Australia's 21,000 tax officials have been told they must have the right stuff if they want to keep working at the ATO.
The nation's top tax man says his public servants are sick of working alongside underperformers as he tries to introduce a "new culture" to his 105-year-old agency.
But Taxation Commissioner Chris Jordan is facing a groundswell of anger from his troops, most of whom are being asked to a accept pay rises of less than $7 a week in return for an extra 45 minutes' work and the loss many rights, conditions and another 300 jobs.
With unions already campaigning for a "no" vote when the long-awaited pay offer goes to a workplace ballot, Mr Jordan unveiled the "levers" on Friday that he hopes will bring the Tax Office's "new culture to life."
"Through the levers we will create a new 'way of doing things around here to succeed'," workers were told.
Two of the key planks of Mr Jordan's move will be "having the right people" and "rewards and consequences".
"ATO staff are frustrated by the tolerance for poor performance," the document states.
"Clearly defining what is expected of each person and tying real consequences to performance will serve to motivate people and encourage a high-performing organisation."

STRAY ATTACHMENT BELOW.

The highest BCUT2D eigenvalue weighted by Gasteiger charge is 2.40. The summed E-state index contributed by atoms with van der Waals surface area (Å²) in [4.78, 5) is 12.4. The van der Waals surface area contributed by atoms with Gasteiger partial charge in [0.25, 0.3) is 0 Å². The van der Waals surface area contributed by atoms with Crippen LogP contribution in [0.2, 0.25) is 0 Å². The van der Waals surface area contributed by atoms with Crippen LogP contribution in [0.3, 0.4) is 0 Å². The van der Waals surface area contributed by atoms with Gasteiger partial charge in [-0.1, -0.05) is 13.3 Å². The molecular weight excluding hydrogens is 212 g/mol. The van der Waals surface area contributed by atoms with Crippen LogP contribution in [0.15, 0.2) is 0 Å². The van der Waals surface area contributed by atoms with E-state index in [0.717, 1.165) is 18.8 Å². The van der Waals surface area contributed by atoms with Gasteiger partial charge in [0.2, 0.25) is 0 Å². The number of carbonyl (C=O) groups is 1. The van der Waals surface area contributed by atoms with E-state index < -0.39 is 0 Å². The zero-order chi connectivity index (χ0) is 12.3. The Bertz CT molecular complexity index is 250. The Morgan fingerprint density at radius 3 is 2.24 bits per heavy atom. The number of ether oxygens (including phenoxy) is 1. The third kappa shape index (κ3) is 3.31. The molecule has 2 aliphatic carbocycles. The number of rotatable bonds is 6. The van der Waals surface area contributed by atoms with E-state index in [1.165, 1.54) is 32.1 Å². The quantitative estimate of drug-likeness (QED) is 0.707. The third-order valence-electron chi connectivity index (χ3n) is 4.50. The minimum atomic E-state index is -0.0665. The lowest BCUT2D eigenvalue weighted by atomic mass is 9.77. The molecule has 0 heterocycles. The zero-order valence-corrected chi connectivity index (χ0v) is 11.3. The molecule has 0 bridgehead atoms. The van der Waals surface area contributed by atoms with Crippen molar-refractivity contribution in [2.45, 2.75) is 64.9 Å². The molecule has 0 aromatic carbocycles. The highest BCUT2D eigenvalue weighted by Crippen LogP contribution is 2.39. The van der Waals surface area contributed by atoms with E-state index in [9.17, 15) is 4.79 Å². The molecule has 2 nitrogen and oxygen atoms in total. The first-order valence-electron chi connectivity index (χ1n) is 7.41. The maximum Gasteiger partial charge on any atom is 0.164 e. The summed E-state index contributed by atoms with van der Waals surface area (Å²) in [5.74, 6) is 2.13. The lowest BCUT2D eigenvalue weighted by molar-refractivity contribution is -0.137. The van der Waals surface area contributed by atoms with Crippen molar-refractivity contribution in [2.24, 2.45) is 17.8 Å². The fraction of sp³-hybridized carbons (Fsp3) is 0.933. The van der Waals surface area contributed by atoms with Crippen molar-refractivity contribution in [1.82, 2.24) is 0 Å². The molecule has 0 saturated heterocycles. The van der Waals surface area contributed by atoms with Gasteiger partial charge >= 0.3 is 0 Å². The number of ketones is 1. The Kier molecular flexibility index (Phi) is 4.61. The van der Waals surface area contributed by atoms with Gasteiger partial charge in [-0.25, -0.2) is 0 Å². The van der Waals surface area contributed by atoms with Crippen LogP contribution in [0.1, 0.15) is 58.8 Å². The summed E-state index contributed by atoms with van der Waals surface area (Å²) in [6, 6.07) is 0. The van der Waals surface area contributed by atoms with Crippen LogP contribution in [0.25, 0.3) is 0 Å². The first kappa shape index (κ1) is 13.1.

The taxation hierarchy also believes the agency is too bureaucratic and risk averse and wants changes to internal processes to enable its cultural agenda to proceed.
"The current rigidity of the ATO's internal processes reinforces the bureaucratic and risk adverse (sic) current culture and any effort to change the culture will be hampered if this element is not addressed," the document states.
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All the changes are to be driven by strong and inspiring bosses, according to the bulletin with "leadership and accountability," to be another key cultural lever.
"Strong, inspiring leaders who operate as a unified cohort, and model and drive the future culture," the document says.
The push for cultural change risks opening up another front in the looming industrial struggle at the Tax Office, with reports emerging of "a lot of unhappy people" at key sites throughout the country in the wake of Tuesday's pay offer.
One ATO union immediately moved on Friday to link Mr Jordan's announcement with the wage talks, with the Australian Service Union accusing the commissioner of unleashing a "culture war" on his staff.
The larger Community and Public Sector Union has launched a recruitment drive, hoping to capitalise on the resentment among a workforce that is coping with thousands of job cuts and has not had a pay rise since June 2013.
The ASU's vocal taxation organiser Jeff Lapidos told his members that Mr Jordan's cultural push was about stripping the ATO's workers of their rights and he urged tax officials to "hamper" the cultural agenda with a "no" vote in any enterprise bargaining poll.
The CPSU is looking to swell the ranks of its members by channelling discontent with the pay offer, telling Tax Office staffers that union membership is the best way to win any improvement on the "macabre offer."
"When you consider that this pay offer requires 300 more colleagues to lose their jobs, it's beginning to look macabre, to say the least," the union's national president Alistair Waters told tax officials.